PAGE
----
Getting Started Early on FI/RE

image of the cover of Daredevil #181

I started adopting the mindset that set me on the path for FI/RE (Financial Independence/Retire Early) when I was very young. I collected baseball cards when I was a kid and added comic collections when I was a bit older kid.

Early on I was paying attention to the investment potential. I enjoyed not just the collecting but also the idea of making money by buying something and then selling it later for more money (which is the fundamental idea of investing). It came naturally to me.

I never much liked spending money on something that lost its value. For some things, like ice cream, I could happily spend my money even though I would soon have nothing to show for it. But more often I would rather buy something I could enjoy and also believe I would be able to sell later at a higher price.

image of Watchmen comic cover

When I started actually trying to sell baseball cards for money I learned about he difference between reported “value” and the ability to get cash for what you owned. Not only can’t you sell items to a store at the “value” reported in pricing guides you often couldn’t sell them at all (they didn’t want the items at all).

In high school I started renting space to sell at shows. There you were selling to the public (or other dealers). I learned vivid examples of the challenges of turning assets into cash. And I also learned about the weaknesses in the economic ideals such as the market being efficient. I saw how often the very same product (the same baseball card) for sale in the same hall would have very different prices (over 100% more was not uncommon) and the sales were often not close to the best buys. The friction in this situation was much smaller than the typical purchase (all the items were in the same room, just a little bit of walking created the friction).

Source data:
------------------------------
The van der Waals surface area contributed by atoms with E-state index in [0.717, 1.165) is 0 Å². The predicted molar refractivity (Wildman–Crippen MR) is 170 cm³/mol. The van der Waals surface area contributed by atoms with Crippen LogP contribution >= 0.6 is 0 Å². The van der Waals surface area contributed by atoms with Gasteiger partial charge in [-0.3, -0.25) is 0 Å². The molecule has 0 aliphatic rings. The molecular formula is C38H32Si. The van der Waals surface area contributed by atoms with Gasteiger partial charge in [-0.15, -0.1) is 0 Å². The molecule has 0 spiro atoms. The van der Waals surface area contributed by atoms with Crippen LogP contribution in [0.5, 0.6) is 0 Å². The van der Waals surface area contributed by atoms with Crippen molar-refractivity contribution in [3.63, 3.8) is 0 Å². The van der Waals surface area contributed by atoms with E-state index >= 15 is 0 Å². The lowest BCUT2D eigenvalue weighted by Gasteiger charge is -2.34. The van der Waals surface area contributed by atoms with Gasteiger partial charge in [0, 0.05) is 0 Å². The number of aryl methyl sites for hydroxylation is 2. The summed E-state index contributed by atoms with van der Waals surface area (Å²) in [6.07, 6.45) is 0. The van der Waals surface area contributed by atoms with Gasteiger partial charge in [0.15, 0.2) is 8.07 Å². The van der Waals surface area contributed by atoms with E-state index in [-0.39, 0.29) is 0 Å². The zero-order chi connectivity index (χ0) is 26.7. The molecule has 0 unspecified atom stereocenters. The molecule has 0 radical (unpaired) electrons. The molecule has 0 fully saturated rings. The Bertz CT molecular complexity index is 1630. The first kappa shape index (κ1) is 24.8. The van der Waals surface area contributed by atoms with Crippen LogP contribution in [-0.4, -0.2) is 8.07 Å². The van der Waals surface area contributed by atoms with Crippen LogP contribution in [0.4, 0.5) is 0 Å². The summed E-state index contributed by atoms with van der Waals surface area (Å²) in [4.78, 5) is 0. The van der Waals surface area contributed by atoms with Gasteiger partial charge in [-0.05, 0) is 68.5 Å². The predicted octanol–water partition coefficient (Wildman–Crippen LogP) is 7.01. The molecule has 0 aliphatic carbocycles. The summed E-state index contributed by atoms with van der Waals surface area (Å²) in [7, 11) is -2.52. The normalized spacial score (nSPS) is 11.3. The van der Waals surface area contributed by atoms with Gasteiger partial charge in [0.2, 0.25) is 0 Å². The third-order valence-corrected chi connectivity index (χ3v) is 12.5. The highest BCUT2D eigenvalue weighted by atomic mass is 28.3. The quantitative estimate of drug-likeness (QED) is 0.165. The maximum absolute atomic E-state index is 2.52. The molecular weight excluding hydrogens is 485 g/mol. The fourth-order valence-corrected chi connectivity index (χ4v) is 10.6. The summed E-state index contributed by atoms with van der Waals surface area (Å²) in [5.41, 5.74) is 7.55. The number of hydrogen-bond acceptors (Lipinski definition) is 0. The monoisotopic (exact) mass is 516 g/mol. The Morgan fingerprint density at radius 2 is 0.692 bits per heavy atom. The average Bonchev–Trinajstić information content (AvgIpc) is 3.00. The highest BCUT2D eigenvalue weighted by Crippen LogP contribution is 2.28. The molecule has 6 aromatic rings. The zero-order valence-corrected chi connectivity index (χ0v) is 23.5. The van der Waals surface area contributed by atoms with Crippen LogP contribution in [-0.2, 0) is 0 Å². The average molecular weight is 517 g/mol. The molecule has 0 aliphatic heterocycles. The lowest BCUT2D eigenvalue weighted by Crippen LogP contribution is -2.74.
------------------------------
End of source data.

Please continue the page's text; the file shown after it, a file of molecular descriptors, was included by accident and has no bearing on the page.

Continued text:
image of Wolverine #1 cover

Even though the challenges of turning the collectable investment into cash was apparent to me I continued investing in cards and comics. I have been selling my comics recently and must say it looks like I will end up being lucky if I break even. Still I do believe the mentality of investment that started when I was young has served me well.

I am selling my comics on consignment through a comic shop business (that also uses ebay to sell). You can also sell through ebay and would likely be able to make more but it also requires much more work on your part. Even on ebay I see the same very big pricing differences even when the efficient market concept would say buyers would not pay more if a similar item was available for much less. Markets are not nearly as efficient as people believe (though it is true as values increase a great deal the percentage differences do usually decrease).

I do make big amounts on a few comics, but the vast majority I will lose money on so once everything is taken into account making a profit will be unlikely I think.

Related: Financial Independence Retire Early (FIRE) and Location Independent WorkingHealth Insurance Considerations for Digital NomadsReverse Budgeting: Money that Must be Spent

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